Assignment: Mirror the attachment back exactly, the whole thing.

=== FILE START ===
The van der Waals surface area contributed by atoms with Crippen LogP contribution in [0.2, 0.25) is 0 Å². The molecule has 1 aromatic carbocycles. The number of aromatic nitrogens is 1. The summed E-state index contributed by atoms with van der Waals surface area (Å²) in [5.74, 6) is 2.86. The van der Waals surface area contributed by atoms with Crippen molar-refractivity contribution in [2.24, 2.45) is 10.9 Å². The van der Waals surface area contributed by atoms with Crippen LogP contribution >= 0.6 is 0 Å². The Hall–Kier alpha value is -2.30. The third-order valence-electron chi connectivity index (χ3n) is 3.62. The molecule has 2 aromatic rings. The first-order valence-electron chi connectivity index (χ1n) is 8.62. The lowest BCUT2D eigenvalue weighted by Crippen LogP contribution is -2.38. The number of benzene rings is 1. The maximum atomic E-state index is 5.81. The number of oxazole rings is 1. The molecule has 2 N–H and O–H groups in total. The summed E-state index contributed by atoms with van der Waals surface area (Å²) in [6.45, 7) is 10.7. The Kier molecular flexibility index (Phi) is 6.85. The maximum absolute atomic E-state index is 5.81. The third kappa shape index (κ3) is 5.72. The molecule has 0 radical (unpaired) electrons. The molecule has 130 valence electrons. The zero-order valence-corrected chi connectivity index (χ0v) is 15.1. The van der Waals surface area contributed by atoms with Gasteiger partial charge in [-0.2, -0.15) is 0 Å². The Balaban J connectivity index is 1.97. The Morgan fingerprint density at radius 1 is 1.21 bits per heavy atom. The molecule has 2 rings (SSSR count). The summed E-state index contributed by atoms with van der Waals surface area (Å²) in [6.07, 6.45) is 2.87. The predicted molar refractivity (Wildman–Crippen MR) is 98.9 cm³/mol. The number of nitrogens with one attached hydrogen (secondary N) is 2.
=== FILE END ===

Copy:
The van der Waals surface area contributed by atoms with Crippen LogP contribution in [0.2, 0.25) is 0 Å². The molecule has 1 aromatic carbocycles. The number of aromatic nitrogens is 1. The summed E-state index contributed by atoms with van der Waals surface area (Å²) in [5.74, 6) is 2.86. The van der Waals surface area contributed by atoms with Crippen molar-refractivity contribution in [2.24, 2.45) is 10.9 Å². The van der Waals surface area contributed by atoms with Crippen LogP contribution >= 0.6 is 0 Å². The Hall–Kier alpha value is -2.30. The third-order valence-electron chi connectivity index (χ3n) is 3.62. The molecule has 2 aromatic rings. The first-order valence-electron chi connectivity index (χ1n) is 8.62. The lowest BCUT2D eigenvalue weighted by Crippen LogP contribution is -2.38. The number of benzene rings is 1. The maximum atomic E-state index is 5.81. The number of oxazole rings is 1. The molecule has 2 N–H and O–H groups in total. The summed E-state index contributed by atoms with van der Waals surface area (Å²) in [6.45, 7) is 10.7. The Kier molecular flexibility index (Phi) is 6.85. The maximum absolute atomic E-state index is 5.81. The third kappa shape index (κ3) is 5.72. The molecule has 0 radical (unpaired) electrons. The molecule has 130 valence electrons. The zero-order valence-corrected chi connectivity index (χ0v) is 15.1. The van der Waals surface area contributed by atoms with Gasteiger partial charge in [-0.2, -0.15) is 0 Å². The Balaban J connectivity index is 1.97. The Morgan fingerprint density at radius 1 is 1.21 bits per heavy atom. The molecule has 2 rings (SSSR count). The summed E-state index contributed by atoms with van der Waals surface area (Å²) in [6.07, 6.45) is 2.87. The predicted molar refractivity (Wildman–Crippen MR) is 98.9 cm³/mol. The number of nitrogens with one attached hydrogen (secondary N) is 2.